So why not beer? Even leaving aside the ways certain beers can pair better with all that rich and heavy food, most of your drinking probably isn’t happening at dinner. So open up a big bottle you’ve been saving, maybe even something someone gave you during the holiday season last year. Have an unofficial bottle share. Introduce family members that aren’t usually beer drinkers to some of the different flavors some of these beers bring.

Thanksgiving may be dressed up as a fancy dinner in some respects, but it’s not, nor has it ever been. It’s a working man’s celebration that there is enough food to last the winter. To celebrate the harvest being in, the land being plentiful, to be thankful of those that help us survive and thrive. The classic dishes aren’t fancy dishes out of a fancy restaurant, even in the age of farm to table. They’re simple, classic dishes.  Meat, potatoes, veggies. This isn’t a 10 course dining experience; most of the time you’re chatting, and munching, and watching sports. So beer. Beer fits perfectly. Or cider. A crisp apple cider goes really well with a lot of these dishes, but let’s talk about the beer.

You’re going to start early, you’re going to have a big meal in the middle, long before you even entertain driving. You can have a few, or a big, beer. Open up that 10-14% bomber of stout that you’d never find a time to drink on your own. Share it. Bring out those pumpkin beers you bought but didn’t love, I bet you’ll find a lot of people interested in trying some of that. Did you score a bottle of some fancy limited release bourbon barrel aged concoction? Did you pick up a six-pack of less rare, but still delicious, Brooklyn Black Chocolate Stout? Did someone bring something you’ve never heard of but thought you’d like because you’re into beer? Open them! Drink them! Share them! Most of the guests are there with nothing to do but drink, chat, and eat. It’s basically a bottle share with a big meal at the end.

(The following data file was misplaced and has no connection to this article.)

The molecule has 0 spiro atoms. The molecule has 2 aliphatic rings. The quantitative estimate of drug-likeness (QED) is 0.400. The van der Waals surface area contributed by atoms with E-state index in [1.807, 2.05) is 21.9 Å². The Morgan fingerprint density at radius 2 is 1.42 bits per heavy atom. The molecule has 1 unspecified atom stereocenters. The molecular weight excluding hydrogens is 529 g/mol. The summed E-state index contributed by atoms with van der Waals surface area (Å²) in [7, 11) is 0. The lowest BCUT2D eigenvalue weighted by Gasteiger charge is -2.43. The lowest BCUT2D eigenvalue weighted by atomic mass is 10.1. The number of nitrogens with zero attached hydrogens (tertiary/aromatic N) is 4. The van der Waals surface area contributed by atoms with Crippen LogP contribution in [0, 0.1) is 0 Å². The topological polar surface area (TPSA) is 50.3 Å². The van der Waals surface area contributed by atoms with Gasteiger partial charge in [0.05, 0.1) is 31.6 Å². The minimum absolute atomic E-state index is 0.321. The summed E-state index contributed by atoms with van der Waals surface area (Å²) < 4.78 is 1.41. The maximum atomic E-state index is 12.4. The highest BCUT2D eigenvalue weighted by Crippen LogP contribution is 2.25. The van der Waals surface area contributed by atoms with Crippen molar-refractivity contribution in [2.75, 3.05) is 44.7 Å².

My Thanksgiving is going to be low-key this year, I’m eating out at a German restaurant, which probably means Oktoberfest with dinner. On Saturday I’m having some friends over, and that’s when I’ll break out the Thanksgiving beer. The Alementary makes a delicious English Ale aged in rum barrels called Figgy Pudding that I have a bottle of from each of their now three years of making it. I’m excited to do a vertical tasting of this. After that I plan to open a bomber of Brooklyn Brewery’s Tripel Burner, a Licorice-spiced tripel aged in white wine barrels, that comes in at 10.6% ABV.

What beers are you planning to share for Thanksgiving? Comment below, or tweet us at @BarleyProse on Twitter or @BarleyProseBlog on Instagram with the hashtag #Beersgiving.

July 4th Beer Selections

Just a quick friendly reminder that all craft beer is the perfect patriotic choice of beverage, and those red white and blue bottles you see everywhere are actually part of a huge international conglomerate.

 

Fruit beers and lightly soured beers are particularly popular lately. Goses as well, which is a style of beer with some salt in it.

 

I haven’t quite decided what I’m bringing to the party, the hosts have a keg of Yuengling which will do in a pinch, but I’m leaning towards something like Bell’s Oberon and Bell’s Two-Hearted, which are new to New Jersey.

 

What are you drinking? Let us know in the comments or on Twitter at @BarleyProse.